Last month, Intel finally finished its planned layoffs in Costa Rica hoping to move its workload to Vietnam QCostaRica reports. The layoffs which were announced last April were carried out gradually from June until the end of 2014 and went smoothly according to Timothy Scott manager of customer relations at Intel.
Scott claims that all 1,500 employees who lost their jobs last year received training and support from Intel through job fairs and conventions hosted by other companies, helping to aid their transition. However, of the employees who lost their jobs due to this latest batch of layoffs, only 100 have continued working for Intel in their new project.
Intel opened a new Megalab in Heredia, Costa Rica in December which hired 250 new staff including the 100 previous employees. Despite including this huge influx of new jobs, Intel in Costa Rica ends the year with almost half of the staff they had employed back in April when they made the announcement, reducing staff from 2800 to 1550.
The layoffs were due to the closing of a processing plant and the disconnection of machinery which was donated by other companies in Costa Rica as production now moves to Vietnam. Moving business to Vietnam is seen as lucrative these days as Virgin named Ho Chi Minh City number 1 for business start ups last year quoting low costs as a primary reason, with positions such as in admin or coding hiring for just $500-$1500 a month.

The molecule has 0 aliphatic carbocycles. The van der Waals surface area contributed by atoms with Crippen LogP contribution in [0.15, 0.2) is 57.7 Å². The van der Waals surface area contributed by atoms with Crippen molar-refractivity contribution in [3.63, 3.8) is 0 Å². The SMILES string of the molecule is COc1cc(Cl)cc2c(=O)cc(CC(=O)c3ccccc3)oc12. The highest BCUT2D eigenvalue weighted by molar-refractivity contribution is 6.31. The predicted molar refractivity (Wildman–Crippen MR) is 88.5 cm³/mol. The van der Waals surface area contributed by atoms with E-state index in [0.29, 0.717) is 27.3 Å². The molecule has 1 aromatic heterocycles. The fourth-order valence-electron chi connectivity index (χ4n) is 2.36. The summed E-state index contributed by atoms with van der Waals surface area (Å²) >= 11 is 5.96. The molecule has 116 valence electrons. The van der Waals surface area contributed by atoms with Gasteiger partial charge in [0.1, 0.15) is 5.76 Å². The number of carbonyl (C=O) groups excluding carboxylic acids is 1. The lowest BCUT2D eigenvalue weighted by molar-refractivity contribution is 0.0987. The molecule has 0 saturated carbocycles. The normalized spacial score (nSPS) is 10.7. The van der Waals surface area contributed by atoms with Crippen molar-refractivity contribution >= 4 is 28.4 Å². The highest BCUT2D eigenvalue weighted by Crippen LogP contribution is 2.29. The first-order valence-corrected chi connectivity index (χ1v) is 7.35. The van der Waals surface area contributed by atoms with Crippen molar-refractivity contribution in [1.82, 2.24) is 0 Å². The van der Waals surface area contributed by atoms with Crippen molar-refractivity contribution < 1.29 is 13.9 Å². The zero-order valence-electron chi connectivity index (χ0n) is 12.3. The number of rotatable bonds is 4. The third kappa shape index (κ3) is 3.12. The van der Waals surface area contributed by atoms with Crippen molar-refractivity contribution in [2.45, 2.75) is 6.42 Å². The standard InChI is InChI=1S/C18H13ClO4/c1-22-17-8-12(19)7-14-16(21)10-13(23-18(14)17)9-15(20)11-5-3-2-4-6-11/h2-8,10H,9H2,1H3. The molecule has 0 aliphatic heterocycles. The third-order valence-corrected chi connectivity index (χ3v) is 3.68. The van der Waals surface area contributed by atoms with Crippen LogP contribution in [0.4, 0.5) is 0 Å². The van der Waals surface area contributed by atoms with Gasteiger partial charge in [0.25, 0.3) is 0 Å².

Experts however did warn of a tendency in Vietnam of using "short-cuts" to get ahead in business giving stockholders a reason to be concerned with the quality of future product. Though they did also credit the Vietnamese with a "fierce work ethic."
This news hits the mainstream following other recent news that Intel has chosen to work with controversial projects in a $300million bid to increase diversity in tech. Projects supported include the International Game Developers Association, which encouraged the blacklisting of certain people from the industry, and Feminist Frequency a project critiquing culture from a feminist standpoint, a founder of which has recently mocked French satirical magazine Charlie Hebdo in the wake of the shooting at Paris headquarters killing 12.
This controversial pairing has caused many to sell their stock with Intel notably Genna Bain CEO and Managing Director of YouTube channel Cynical Brit, quoting "diversity" in her Twitter comment.